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Czechs go old with Olympic hockey team; Swiss pick solid NHL players

And Kings center Anze Kopitar, son of the national team's coach, will lead Slovenia's Olympic hockey debut. Canada will announce its roster on Tuesday.

January 06, 2014|Helene Elliott
  • Devils winger Jaromir Jagr has 13 goals and 21 assists in 43 games this season.
Devils winger Jaromir Jagr has 13 goals and 21 assists in 43 games this season. (Elsa / Getty Images )

The Czechs went old, Slovenia chose its only NHL player to lead its Olympic hockey debut, and Switzerland ensured its defense will be more solid than its famous cheese by selecting six NHL players for its Sochi roster.

Those federations announced their 25-man rosters Monday, a few days after Team USA unveiled its picks. The remaining teams, including defending champion Canada, will announce their choices Tuesday.

Jaromir Jagr, who will turn 42 during his fifth Olympics, 42-year-old former NHLer Petr Nedved and 37-year-old New Jersey forward Patrik Elias will skew the Czechs' average age high in a tournament that puts a premium on youth and speed. And the Czechs raised eyebrows by omitting Washington goalie Michal Neuvirth, Calgary forward Jiri Hudler and Phoenix forward Radim Vrbata. Tomas Plekanec of the Montreal Canadiens was appointed the captain.

Kings center Anze Kopitar knows the Slovenian coach well — it's his father, Matjaz — but made the team on his own considerable merits. However, Matjaz didn't pick his younger son, Gasper, who's playing for Ontario of the ECHL. The rest of the team will come from domestic and European leagues.

Ducks goalie Jonas Hiller will make his second Olympic appearance for Switzerland, and injured Ducks defenseman Luca Sbisa is on the reserve list. Calgary goalie Reto Berra also was chosen, as were defensemen Rafael Diaz of Montreal, Roman Josi of Nashville, Mark Streit of Philadelphia and Yannick Weber of Vancouver. Forwards Damien Brunner of New Jersey and Nino Niederreiter of Minnesota also bring NHL experience.

It's great hot-stove material, as is anticipating the sixth Olympic selection for 43-year-old Ducks winger Teemu Selanne when Finland announces its roster Tuesday. But it's all a mere prelude to the inevitable angst and debate over Canada's choices.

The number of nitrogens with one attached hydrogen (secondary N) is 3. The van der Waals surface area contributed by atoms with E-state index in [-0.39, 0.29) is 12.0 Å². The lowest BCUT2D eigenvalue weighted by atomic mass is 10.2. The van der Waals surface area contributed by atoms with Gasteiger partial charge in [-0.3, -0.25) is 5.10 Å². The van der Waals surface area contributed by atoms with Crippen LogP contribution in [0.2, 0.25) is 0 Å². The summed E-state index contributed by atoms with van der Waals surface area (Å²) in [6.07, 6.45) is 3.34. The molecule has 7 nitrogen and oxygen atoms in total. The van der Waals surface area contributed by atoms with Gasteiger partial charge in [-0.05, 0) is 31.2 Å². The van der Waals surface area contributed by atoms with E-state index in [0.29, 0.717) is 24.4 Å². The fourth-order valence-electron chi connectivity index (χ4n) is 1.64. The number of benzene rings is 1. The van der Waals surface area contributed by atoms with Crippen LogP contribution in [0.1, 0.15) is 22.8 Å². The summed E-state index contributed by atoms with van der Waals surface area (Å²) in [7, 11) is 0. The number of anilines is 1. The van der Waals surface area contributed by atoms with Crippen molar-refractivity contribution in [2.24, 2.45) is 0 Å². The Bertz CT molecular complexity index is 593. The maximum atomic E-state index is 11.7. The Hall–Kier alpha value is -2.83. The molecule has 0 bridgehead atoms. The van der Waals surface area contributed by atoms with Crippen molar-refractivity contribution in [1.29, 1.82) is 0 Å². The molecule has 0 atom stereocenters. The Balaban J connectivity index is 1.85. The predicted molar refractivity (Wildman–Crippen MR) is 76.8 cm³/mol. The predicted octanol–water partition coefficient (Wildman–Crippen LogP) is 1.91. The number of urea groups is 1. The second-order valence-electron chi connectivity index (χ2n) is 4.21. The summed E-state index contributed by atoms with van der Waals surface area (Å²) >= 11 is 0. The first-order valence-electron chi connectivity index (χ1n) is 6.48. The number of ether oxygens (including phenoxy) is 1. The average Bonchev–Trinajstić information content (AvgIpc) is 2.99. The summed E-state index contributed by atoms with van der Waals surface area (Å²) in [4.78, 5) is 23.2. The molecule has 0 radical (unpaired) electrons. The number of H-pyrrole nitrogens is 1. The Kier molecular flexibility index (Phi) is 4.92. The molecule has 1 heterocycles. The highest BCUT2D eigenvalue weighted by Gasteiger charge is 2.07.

Given the nation's passion and the depth that gives Canada enough talent to stock two medal-contending teams, Executive Director Steve Yzerman's choices will be analyzed endlessly. Discussion has focused on the third goalie, last two defensemen and spare forwards, which means Canada is in good shape.

Here's an idea of what the roster might look like:

•GOAL (3): Vancouver's Roberto Luongo (2.23 goals-against average, .922 save percentage) and Montreal's Carey Price (2.26, .927) are clear choices. Luongo injured his ankle Saturday in a collision with Kings and U.S. forward Dustin Brown but it isn't thought to be serious. For the third spot, Pittsburgh's Marc-Andre Fleury has put up excellent numbers (2.23, .919) but his lack of recent playoff success hurts him. Mike Smith of Phoenix (2.89, .911) had an edge but might have played himself off the team.

•DEFENSE (8): Drew Doughty of the Kings went to Vancouver in 2010 as a kid and came back a star, and he should excel again. Chicago's Duncan Keith, a lock, might pull defense partner Brent Seabrook with him because familiarity can compensate for minimal practice time. The same applies to St. Louis standout Alex Pietrangelo and defense partner Jay Bouwmeester. Nashville workhorse Shea Weber shoots right-handed, like Doughty, Pietrangelo and Seabrook, leaving room for a lefty like Vancouver's Dan Hamhuis or San Jose's Marc-Edouard Vlasic.

That leaves a spot for Norris trophy winner P.K. Subban of Montreal, who brings enough offensive skills to offset his defensive flaws. San Jose's Dan Boyle would be a solid injury replacement.

•FORWARDS (14): The centers are a dream team within a team. Pittsburgh's Sidney Crosby, the golden-goal scorer in Vancouver. Two-time Stanley Cup winner Jonathan Toews. Cup winner Ryan Getzlaf of the Ducks. Cup winner and two-way standout Patrice Bergeron of Boston.

Here's where arguments begin. High-scoring Tampa Bay center Steven Stamkos seemed to be out of the picture after he broke his leg on Nov. 11, but he's practicing and might return soon. Picking him isn't risky because Canada can replace him up until a few hours before the tournament begins — and it could be highly rewarding. Take John Tavares of the New York Islanders and shift him to left wing to accommodate Stamkos.

That means no Joe Thornton. He has a league-leading 43 assists but his NHL playoff failures count against him. Carolina's Eric Staal loses out because there are too many versatile centers ahead of him.

On the right side, Corey Perry of the Ducks will stay in tandem with Getzlaf, and Martin St. Louis of Tampa Bay could play alongside Stamkos. The Kings' Jeff Carter (15 goals) is a longshot but his pure scoring ability is a plus. Flyers captain Claude Giroux, a right-handed shot, has overcome an awful start and could be effective on the wing.

Sticking with the familiarity theme, Chicago's Patrick Sharp (25 goals, second in the NHL) should get a spot on Toews' left. Here's a vote for Pittsburgh's Chris Kunitz (23 goals, 47 points) alongside Crosby. He also can play on the left with Getzlaf and Perry, as he did early in his career. Logan Couture of San Jose has slumped offensively but is solid defensively and deserves a spot, if on the wing.

The last spot could go to Colorado's Matt Duchene, Dallas' Jamie Benn or the New York Rangers' Rick Nash. Tough call, but Benn and Duchene are producing and 2010 Olympian Nash isn't. Benn wasn't invited to the summer orientation camp but deserves a reward for showing the kind of perseverance Canada will need in Sochi.

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